Rav Eliyahu Dessler (1892-1953), a mashgiach ruchani at the Ponevezh Yeshiva, clearly saw both terms as interchangeable:
 
…we can derive the principle of emunat chachamim - “faith in our sages.” Whoever is prepared to trust them can make use of their clear vision and see the world through their eyes .In this way we can obtain extremely valuable insights both on outlook and on behavior … this is why the great Torah giants of our times, who have made it their life-task to continue, as faithful disciples, the thought patterns of our sages, often achieve an amazing clear-sightedness. It often happens that their mere unsupported opinion - even on non-Torah matters - possess a clarity and truth that border on the miraculous, and indeed we have the good fortune to see in our lifetime.[11]
 
Rav Aharon Lichtenstein delivered a shiur on this topic, which has been summarized and published on the VBM. After his analysis of this complex issue, he stresses that the main component which is mostly missing nowadays is da’at. It is his understanding that this term includes broad knowledge in many disciplines as well as sensitivity, compassion, sympathy, and common sense.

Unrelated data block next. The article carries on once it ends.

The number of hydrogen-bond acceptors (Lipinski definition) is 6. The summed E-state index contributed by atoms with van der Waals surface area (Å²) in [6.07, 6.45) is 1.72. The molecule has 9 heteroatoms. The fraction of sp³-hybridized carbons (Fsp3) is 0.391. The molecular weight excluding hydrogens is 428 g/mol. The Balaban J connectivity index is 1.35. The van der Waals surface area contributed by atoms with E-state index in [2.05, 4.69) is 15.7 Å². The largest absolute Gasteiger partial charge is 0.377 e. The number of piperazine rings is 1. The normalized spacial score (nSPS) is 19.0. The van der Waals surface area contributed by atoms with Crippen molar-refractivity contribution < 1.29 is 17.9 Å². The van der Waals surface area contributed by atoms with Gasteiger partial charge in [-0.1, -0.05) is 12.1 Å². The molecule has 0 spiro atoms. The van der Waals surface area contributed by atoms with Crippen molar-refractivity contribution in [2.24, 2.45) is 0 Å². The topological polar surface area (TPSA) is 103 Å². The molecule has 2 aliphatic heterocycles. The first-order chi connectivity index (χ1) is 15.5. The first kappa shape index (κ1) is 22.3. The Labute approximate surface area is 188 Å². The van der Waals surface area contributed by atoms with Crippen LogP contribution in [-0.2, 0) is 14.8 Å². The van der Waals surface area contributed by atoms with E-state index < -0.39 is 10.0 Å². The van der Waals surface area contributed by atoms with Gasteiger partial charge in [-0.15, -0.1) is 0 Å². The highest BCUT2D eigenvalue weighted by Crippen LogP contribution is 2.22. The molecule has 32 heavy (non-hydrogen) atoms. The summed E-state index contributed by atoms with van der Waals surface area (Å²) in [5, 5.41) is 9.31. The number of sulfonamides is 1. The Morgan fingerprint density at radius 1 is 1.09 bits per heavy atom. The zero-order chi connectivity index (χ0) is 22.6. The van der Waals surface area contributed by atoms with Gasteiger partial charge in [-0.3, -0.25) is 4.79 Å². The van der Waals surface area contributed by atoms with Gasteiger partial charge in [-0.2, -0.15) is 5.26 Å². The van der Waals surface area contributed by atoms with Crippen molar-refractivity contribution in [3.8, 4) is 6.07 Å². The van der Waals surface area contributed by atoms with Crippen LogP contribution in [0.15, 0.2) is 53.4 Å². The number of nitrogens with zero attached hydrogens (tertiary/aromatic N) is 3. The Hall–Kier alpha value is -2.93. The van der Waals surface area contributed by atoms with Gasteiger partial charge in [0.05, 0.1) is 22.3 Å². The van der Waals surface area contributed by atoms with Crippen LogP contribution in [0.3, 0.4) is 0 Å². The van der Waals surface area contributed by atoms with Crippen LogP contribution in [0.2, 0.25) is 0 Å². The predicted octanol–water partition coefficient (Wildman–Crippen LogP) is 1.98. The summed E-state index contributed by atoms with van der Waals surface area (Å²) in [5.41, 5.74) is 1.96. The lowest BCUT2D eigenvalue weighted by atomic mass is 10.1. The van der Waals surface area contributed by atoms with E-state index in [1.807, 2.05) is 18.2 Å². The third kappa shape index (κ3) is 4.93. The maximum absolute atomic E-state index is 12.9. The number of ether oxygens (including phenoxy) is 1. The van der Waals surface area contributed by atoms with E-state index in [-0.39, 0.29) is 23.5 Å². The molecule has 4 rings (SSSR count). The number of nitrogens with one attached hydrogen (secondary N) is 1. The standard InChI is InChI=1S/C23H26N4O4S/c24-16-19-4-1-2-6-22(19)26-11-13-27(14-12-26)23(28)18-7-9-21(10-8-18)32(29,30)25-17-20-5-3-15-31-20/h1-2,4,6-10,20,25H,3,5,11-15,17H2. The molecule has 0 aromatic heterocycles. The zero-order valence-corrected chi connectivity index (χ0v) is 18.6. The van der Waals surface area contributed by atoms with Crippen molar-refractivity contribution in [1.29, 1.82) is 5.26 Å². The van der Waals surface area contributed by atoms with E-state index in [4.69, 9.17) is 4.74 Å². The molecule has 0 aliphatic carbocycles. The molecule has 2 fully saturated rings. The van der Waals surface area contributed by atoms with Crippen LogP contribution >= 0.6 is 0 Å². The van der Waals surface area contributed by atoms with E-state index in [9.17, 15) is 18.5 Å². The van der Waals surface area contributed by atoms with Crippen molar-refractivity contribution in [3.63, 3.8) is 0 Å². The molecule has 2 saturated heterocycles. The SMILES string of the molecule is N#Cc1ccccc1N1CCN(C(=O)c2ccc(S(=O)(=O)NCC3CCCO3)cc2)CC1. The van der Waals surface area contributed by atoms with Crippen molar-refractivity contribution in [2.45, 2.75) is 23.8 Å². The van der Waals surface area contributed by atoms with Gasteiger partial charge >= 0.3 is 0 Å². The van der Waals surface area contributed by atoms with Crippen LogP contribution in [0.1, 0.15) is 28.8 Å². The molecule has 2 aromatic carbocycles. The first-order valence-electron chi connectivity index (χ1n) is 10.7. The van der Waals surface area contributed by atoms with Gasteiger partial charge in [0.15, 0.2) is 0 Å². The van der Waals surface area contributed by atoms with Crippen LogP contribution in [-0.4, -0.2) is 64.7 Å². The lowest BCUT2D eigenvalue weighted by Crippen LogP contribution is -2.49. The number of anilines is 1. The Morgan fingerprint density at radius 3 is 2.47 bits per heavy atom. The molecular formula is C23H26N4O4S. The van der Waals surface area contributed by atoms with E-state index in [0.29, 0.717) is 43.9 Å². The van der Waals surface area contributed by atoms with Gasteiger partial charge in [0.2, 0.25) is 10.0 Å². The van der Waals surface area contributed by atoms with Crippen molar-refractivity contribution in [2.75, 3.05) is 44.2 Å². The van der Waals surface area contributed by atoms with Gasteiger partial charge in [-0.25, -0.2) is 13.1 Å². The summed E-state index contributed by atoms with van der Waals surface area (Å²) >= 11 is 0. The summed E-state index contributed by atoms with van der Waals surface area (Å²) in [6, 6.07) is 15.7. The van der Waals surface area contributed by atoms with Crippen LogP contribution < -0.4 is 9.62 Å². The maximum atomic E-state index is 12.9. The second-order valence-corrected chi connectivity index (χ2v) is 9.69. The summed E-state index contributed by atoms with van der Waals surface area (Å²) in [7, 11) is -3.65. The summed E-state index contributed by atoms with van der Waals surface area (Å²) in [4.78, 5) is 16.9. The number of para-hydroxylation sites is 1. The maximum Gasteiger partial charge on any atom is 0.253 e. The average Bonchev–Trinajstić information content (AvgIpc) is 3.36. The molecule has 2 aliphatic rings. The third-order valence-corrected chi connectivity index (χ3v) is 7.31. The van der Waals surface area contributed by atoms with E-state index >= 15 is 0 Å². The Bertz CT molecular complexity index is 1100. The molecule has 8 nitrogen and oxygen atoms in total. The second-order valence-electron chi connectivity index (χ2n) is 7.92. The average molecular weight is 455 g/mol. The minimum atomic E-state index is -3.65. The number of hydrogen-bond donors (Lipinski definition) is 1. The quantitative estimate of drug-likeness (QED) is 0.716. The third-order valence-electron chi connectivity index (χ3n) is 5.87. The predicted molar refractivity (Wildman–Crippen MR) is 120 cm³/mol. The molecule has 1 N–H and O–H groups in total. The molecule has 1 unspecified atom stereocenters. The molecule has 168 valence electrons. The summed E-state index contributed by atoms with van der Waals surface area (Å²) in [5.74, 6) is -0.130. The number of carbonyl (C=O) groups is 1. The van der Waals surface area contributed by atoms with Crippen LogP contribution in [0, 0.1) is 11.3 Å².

Regarding emunat chakhamim he says:
 
To conclude, and to avoid any doubt, let us stress that the fact that we recoil from Da’at Torah in its contemporary context, does not pose the slightest conflict with the important principle of emunat chakhamim. Indeed, emunat chakhamim is required; the sole remaining question is how we know both “what” and “who” to believe in.[12]
 
Rav Yehuda Amital discussed the importance of educating students to reach decisions of their own. He referred to the widespread custom of turning to rabbis with questions about personal matters. His opinion in this question is clear:
 
There are those who believe that, ideally, a person should turn to a rabbi for guidance in all matters; they see this as an elevated expression of fear of Heaven. In my opinion, this is a problematic phenomenon, one that contradicts what is expected of man.[13]
 
To back up his opinion, he quotes Rav Shnuer Zalman of Ladi, the founding Rebbe of Chabad who argued with followers who sought his opinion in secular matters: